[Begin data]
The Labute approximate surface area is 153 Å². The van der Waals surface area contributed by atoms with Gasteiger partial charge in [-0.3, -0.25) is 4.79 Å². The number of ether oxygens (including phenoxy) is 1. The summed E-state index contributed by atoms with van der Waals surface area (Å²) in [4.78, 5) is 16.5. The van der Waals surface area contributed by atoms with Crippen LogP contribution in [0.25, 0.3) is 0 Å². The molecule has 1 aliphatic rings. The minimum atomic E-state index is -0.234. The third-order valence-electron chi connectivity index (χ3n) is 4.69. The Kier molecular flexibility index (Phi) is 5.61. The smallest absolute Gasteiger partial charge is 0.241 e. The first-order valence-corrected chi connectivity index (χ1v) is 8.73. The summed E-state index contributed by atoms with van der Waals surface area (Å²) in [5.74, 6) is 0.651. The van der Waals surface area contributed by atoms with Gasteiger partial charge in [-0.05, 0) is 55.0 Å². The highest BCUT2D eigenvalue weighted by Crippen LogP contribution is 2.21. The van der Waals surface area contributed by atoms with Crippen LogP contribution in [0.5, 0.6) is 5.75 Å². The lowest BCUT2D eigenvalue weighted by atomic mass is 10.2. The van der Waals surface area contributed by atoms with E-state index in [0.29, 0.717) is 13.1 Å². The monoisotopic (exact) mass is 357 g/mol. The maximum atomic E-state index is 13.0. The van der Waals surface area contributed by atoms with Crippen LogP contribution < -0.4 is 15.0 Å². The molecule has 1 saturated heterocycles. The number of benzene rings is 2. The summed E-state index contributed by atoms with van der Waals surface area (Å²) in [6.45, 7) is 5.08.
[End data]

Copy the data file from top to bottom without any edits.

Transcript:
The Labute approximate surface area is 153 Å². The van der Waals surface area contributed by atoms with Gasteiger partial charge in [-0.3, -0.25) is 4.79 Å². The number of ether oxygens (including phenoxy) is 1. The summed E-state index contributed by atoms with van der Waals surface area (Å²) in [4.78, 5) is 16.5. The van der Waals surface area contributed by atoms with Crippen LogP contribution in [0.25, 0.3) is 0 Å². The molecule has 1 aliphatic rings. The minimum atomic E-state index is -0.234. The third-order valence-electron chi connectivity index (χ3n) is 4.69. The Kier molecular flexibility index (Phi) is 5.61. The smallest absolute Gasteiger partial charge is 0.241 e. The first-order valence-corrected chi connectivity index (χ1v) is 8.73. The summed E-state index contributed by atoms with van der Waals surface area (Å²) in [5.74, 6) is 0.651. The van der Waals surface area contributed by atoms with Gasteiger partial charge in [-0.05, 0) is 55.0 Å². The highest BCUT2D eigenvalue weighted by Crippen LogP contribution is 2.21. The van der Waals surface area contributed by atoms with Crippen LogP contribution in [0.5, 0.6) is 5.75 Å². The lowest BCUT2D eigenvalue weighted by atomic mass is 10.2. The van der Waals surface area contributed by atoms with E-state index in [0.29, 0.717) is 13.1 Å². The monoisotopic (exact) mass is 357 g/mol. The maximum atomic E-state index is 13.0. The van der Waals surface area contributed by atoms with Crippen LogP contribution < -0.4 is 15.0 Å². The molecule has 1 saturated heterocycles. The number of benzene rings is 2. The summed E-state index contributed by atoms with van der Waals surface area (Å²) in [6.45, 7) is 5.08.